During the last few years, there have been enormous strides in the ability of microbiologists to analyse complete microbial genomes, the amount of information obtained from these sequences being quite astonishing, not least with respect to deciphering the role of microbial interactions within an environmental context. However, the measurement of metabolic changes could offer even deeper insights into biological mechanisms (as compared to simple DNA sequencing alone), by actually defining and interpreting the responses of microbial systems to environmental and/or genetic modifications. In this respect, (meta-) metabolomics is a recent discipline that attempts to study metabolites and their concentrations, interactions and dynamics at a global level within complex samples. It constitutes one of the tools of the post-genomic era, all of which are concerned with the study of the different functional levels of biological systems, i.e. the (meta-) transcriptome, the (meta-) proteome and the (meta-) metabolome.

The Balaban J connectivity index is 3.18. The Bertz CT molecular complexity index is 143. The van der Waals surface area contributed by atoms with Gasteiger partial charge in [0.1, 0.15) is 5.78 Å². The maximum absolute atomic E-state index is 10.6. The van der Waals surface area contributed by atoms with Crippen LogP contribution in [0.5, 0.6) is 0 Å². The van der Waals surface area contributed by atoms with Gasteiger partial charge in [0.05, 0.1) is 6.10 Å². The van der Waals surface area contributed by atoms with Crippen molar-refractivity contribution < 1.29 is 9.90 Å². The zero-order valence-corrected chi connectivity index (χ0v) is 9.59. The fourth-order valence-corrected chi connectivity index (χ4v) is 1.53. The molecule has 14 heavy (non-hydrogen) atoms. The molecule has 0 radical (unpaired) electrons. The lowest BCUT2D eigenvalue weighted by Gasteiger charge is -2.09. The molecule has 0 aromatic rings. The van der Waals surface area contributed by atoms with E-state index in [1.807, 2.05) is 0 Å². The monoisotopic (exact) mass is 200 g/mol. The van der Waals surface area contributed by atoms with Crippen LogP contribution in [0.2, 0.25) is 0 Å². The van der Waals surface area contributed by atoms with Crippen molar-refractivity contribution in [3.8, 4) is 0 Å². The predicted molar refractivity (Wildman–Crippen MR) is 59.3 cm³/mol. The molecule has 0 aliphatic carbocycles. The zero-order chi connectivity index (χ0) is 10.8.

The analysis of small metabolites is important because these molecules participate in the metabolic reactions necessary for the normal functioning, maintenance and growth of a cell. In this context, the primary goal of this chapter is to provide a general overview of the techniques, problems and prospects of microbial (meta-) metabolomics with respect to medical microbiological research and diagnosis. A key objective is to show how the fingerprinting analysis of intra- and extracellular metabolites can be used as a reflection of metabolic microbial activities that impact on microbial cell physiology, microbemicrobe interactions, microbe-host interactions, and on the analysis of whole microbial communities.